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Lawsuits dropped in high-profile rural crime case

Last Updated Jan 17, 2020 at 11:03 am MST

CALGARY (660 NEWS) – It’s a case that galvanized the rural community in Alberta, bringing up the issue of just how far you can go to protect your property.

Now, the story of Eddie Maurice and the shooting of a trespasser may be coming to an end with his lawyer saying the province’s new laws on trespassing helped to bring this to a close.

“It wasn’t just an issue of protecting his land. It was an issue of protecting his family, acting completely in self-defence to scare off the criminal trespassers,” said Maurice’s lawyer Scott Chimuk.

It has been a long and emotional two years for Maurice. The father of two shot Ryan Watson, a trespasser on his property near Okotoks, while home alone with his 10-month-old baby.

“He was exonerated by the RCMP, by the Crown,” said Chimuk. “Watson was convicted, and he thought that it was game over, but unfortunately for him, it wasn’t game over.”

Last fall, however, Watson sued Maurice for damages with Maurice denying any liability, countering Watson with his own damages.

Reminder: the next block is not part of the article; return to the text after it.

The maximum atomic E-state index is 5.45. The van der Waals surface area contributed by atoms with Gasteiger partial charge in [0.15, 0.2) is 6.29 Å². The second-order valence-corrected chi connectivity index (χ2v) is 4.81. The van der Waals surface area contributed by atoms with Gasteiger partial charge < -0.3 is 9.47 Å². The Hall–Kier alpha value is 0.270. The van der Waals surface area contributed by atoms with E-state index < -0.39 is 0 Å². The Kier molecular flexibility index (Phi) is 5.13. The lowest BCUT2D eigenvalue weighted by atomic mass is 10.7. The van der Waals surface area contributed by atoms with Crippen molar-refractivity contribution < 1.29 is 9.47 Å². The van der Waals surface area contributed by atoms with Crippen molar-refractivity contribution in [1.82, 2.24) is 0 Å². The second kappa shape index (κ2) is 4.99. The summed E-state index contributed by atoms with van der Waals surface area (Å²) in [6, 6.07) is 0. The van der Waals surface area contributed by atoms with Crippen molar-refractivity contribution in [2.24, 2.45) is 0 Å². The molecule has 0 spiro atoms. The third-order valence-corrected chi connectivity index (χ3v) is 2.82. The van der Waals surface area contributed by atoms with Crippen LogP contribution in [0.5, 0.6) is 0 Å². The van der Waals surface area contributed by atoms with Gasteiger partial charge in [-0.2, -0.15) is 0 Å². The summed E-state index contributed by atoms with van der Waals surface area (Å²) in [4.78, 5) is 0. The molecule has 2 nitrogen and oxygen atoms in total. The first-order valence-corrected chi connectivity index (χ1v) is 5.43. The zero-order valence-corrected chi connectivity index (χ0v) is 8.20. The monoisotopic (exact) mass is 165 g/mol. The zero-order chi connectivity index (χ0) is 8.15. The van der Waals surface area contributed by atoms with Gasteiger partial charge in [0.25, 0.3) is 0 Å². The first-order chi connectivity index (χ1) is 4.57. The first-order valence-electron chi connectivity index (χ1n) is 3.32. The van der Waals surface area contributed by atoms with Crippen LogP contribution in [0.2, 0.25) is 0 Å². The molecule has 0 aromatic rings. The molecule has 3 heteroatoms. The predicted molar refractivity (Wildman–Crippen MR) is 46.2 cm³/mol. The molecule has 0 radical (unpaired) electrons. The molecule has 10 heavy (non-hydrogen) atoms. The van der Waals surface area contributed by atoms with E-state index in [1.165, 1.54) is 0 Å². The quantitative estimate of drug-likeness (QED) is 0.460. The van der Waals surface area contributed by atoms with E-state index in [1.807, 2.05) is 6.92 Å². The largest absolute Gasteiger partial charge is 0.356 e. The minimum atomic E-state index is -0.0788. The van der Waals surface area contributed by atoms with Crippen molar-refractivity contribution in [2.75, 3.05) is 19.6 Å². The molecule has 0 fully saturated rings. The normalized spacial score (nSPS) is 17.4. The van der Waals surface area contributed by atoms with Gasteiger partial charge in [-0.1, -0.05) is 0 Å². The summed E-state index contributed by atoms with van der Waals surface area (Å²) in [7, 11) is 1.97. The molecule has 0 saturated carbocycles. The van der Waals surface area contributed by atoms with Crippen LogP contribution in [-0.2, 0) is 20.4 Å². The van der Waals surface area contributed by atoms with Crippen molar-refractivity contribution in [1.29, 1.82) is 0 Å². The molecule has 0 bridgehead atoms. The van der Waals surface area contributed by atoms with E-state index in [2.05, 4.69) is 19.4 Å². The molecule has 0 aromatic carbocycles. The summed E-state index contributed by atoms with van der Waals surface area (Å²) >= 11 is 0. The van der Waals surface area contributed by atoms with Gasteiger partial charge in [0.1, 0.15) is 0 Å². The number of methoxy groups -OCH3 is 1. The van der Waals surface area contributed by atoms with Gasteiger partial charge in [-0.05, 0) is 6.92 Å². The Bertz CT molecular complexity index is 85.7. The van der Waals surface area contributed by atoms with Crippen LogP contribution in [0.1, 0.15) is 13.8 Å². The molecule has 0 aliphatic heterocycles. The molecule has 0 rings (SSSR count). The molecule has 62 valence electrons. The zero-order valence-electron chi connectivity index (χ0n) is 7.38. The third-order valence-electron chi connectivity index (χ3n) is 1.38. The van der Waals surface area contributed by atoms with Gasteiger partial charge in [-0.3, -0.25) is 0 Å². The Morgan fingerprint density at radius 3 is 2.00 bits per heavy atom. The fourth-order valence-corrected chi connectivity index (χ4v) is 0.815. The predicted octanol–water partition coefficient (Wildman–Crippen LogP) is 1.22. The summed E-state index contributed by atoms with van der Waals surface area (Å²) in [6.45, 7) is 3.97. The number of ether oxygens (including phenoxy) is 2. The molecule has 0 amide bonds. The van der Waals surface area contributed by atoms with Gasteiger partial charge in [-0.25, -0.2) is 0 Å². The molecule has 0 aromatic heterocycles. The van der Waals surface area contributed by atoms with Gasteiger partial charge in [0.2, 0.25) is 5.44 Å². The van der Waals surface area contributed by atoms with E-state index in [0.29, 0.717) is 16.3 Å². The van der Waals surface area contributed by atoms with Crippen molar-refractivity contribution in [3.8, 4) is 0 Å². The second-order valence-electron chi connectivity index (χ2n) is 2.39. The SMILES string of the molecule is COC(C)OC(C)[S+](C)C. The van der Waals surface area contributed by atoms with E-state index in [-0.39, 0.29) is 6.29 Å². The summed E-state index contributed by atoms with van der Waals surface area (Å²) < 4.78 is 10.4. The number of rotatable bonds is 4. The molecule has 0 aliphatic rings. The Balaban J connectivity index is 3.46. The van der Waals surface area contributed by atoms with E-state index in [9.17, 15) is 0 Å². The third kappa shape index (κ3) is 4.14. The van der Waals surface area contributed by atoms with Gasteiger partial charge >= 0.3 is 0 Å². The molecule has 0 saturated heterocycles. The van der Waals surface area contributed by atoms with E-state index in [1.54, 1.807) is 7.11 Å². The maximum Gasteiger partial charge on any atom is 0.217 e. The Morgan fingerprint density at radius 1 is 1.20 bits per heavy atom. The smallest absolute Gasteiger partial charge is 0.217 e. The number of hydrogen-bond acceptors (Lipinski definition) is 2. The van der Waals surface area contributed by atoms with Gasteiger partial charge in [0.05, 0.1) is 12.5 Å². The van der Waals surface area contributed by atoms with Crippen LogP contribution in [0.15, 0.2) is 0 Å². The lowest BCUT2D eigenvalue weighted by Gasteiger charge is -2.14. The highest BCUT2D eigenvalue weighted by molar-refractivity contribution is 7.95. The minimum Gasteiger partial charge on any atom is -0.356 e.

RELATED: Alberta property owner files counterclaim against intruder he shot

“Anybody can sue anybody for anything in Canada,” said Chimuk. “The issue is whether there are ways to get rid of these (damages) tossed out so that the defendant doesn’t have to incur unnecessary costs, and Bill 27 allowed us to do that so that Eddie and his family can get on with their lives.”

Bill 27 was brought into effect by the province in November to protect property owners like Maurice from being sued if they injure a trespasser on their property. The bill also increases fines against trespassers.

Chimuk hopes his client’s case will encourage others to stand up for their rights.

As for Maurice, Chimuk says his Maurice hopes to put this entire ordeal behind him with his wife encouraging him to take a trip with their children to Disneyland.